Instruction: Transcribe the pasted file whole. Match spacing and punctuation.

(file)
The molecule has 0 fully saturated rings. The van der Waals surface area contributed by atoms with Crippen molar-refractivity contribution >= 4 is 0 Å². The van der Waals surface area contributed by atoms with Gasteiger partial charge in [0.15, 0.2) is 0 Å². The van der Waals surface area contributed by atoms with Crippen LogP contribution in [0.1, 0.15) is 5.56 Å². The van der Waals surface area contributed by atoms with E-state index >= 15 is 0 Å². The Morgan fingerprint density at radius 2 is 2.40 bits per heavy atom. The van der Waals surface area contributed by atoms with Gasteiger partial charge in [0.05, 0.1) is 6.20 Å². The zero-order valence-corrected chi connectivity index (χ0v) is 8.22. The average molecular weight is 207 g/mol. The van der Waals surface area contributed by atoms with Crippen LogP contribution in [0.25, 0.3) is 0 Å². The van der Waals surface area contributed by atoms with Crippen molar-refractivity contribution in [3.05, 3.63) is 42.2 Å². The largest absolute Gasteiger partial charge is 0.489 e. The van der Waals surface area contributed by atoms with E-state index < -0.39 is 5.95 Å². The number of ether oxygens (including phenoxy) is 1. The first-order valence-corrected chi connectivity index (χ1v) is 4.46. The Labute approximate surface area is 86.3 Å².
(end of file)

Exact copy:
The molecule has 0 fully saturated rings. The van der Waals surface area contributed by atoms with Crippen molar-refractivity contribution >= 4 is 0 Å². The van der Waals surface area contributed by atoms with Gasteiger partial charge in [0.15, 0.2) is 0 Å². The van der Waals surface area contributed by atoms with Crippen LogP contribution in [0.1, 0.15) is 5.56 Å². The van der Waals surface area contributed by atoms with E-state index >= 15 is 0 Å². The Morgan fingerprint density at radius 2 is 2.40 bits per heavy atom. The van der Waals surface area contributed by atoms with Gasteiger partial charge in [0.05, 0.1) is 6.20 Å². The zero-order valence-corrected chi connectivity index (χ0v) is 8.22. The average molecular weight is 207 g/mol. The van der Waals surface area contributed by atoms with Crippen LogP contribution in [0.25, 0.3) is 0 Å². The van der Waals surface area contributed by atoms with Crippen molar-refractivity contribution in [3.05, 3.63) is 42.2 Å². The largest absolute Gasteiger partial charge is 0.489 e. The van der Waals surface area contributed by atoms with E-state index < -0.39 is 5.95 Å². The number of ether oxygens (including phenoxy) is 1. The first-order valence-corrected chi connectivity index (χ1v) is 4.46. The Labute approximate surface area is 86.3 Å².